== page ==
36

In pure JS, this would be how.

How can I find out the number of minutes since midnight for a given moment object (without extracting to Date)?

  • Must take into account DSTs
  • Minutes should be rounded
  • Must work with local time (not convert to UTC)
2
  • 1
    Is this a homework? The restricts to resolve the issue plus the fact that I do not see any code being shared make this question really odd.
    – Dalorzo
    Aug 5, 2014 at 2:03
  • 1
    @Dalorzo no, see my own answer that I have just added. Just unsure if I have taken into account various edge cases in my attempt.
    – bguiz
    Aug 5, 2014 at 2:06

2 Answers 2

79
// Your moment
var mmt = moment();

// Your moment at midnight
var mmtMidnight = mmt.clone().startOf('day');

// Difference in minutes
var diffMinutes = mmt.diff(mmtMidnight, 'minutes');

By default, moment#diff will return number rounded down. If you want the floating point number, pass true as the third argument. Before 2.0.0, moment#diff returned rounded number, not a rounded down number.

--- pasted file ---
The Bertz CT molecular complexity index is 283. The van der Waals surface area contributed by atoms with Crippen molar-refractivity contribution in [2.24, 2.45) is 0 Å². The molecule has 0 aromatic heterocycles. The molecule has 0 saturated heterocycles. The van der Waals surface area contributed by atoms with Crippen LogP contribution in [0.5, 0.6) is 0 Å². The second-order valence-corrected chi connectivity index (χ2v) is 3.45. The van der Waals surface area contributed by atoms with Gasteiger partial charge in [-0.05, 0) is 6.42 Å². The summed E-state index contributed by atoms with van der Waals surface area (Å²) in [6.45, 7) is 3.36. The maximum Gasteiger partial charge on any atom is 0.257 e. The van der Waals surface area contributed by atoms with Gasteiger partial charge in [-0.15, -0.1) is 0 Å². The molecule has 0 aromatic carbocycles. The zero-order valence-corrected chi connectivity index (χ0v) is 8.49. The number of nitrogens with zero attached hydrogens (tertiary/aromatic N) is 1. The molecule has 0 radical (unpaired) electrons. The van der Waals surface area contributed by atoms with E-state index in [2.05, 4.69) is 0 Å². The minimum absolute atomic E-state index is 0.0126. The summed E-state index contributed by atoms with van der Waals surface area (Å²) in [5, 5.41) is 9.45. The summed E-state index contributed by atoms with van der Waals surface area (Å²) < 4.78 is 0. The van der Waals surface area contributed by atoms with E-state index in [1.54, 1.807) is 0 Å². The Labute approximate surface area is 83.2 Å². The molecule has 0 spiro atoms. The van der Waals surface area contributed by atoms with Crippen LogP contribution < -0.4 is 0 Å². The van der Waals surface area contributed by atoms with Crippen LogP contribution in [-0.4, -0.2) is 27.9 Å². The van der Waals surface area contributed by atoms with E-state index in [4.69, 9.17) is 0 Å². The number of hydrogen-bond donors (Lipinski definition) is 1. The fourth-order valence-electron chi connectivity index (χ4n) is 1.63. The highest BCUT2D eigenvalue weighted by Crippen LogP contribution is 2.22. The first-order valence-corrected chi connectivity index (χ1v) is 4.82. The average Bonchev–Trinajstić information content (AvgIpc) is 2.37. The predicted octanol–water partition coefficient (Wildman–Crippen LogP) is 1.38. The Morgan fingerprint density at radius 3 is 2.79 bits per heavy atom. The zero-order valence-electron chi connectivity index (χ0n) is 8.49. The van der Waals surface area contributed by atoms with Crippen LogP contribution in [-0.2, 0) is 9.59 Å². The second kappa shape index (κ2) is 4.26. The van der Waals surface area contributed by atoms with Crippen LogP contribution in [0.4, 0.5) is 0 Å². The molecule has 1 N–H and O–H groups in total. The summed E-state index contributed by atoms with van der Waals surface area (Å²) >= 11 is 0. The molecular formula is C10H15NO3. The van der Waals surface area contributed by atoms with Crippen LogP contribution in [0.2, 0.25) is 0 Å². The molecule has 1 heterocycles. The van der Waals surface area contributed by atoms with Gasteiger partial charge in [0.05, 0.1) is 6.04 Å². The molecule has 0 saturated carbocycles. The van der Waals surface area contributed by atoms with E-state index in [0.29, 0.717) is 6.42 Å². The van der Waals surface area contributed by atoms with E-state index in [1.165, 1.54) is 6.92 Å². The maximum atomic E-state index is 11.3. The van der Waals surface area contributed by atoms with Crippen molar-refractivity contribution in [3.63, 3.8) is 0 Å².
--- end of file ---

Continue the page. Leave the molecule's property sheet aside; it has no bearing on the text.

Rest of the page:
Consider this pseudocode because I haven't test to see if the difference takes into account DST.

5
  • This was close but the problem is startOf doesn't return midnight but mutates the object. I just created a new object, mutated it and then compared the two.
    – amctavish
    May 26, 2015 at 11:55
  • You're right. Immutable objects is coming to moment soon (I hope). In the meantime, do mmt.clone().startOf().
    – Tuan
    Jun 4, 2015 at 23:33
  • Is the second clone() (on the last line) necessary?
    – cobberboy
    Sep 5, 2016 at 3:06
  • No, I guess not. I just tested and diff does not change mmt's original value. I'll edit the answer.
    – Tuan
    Sep 6, 2016 at 23:48
  • This have an Issue with day time saving... The exact day of DST change, will give you the wrong time (which is the right calculation, but maybe not what you are searching for)
    – eveevans
    Nov 1, 2020 at 15:43
3

This is what I have at the moment:

    if (!moment.isMoment(mmt)) {
        return 0;
    }
    var hh = mmt.get('hour');
    var mm = mmt.get('minute');
    return hh*60 + mm;

I am not sure if it takes into account various edge cases; comment if this is the case, or provide an alternate answer.

1
  • 1
    It wont' work on the days that DST starts and ends, but in some cases you explicitly don't want those (for instance if comparing to opening times)
    – Claude
    Apr 1, 2015 at 10:25

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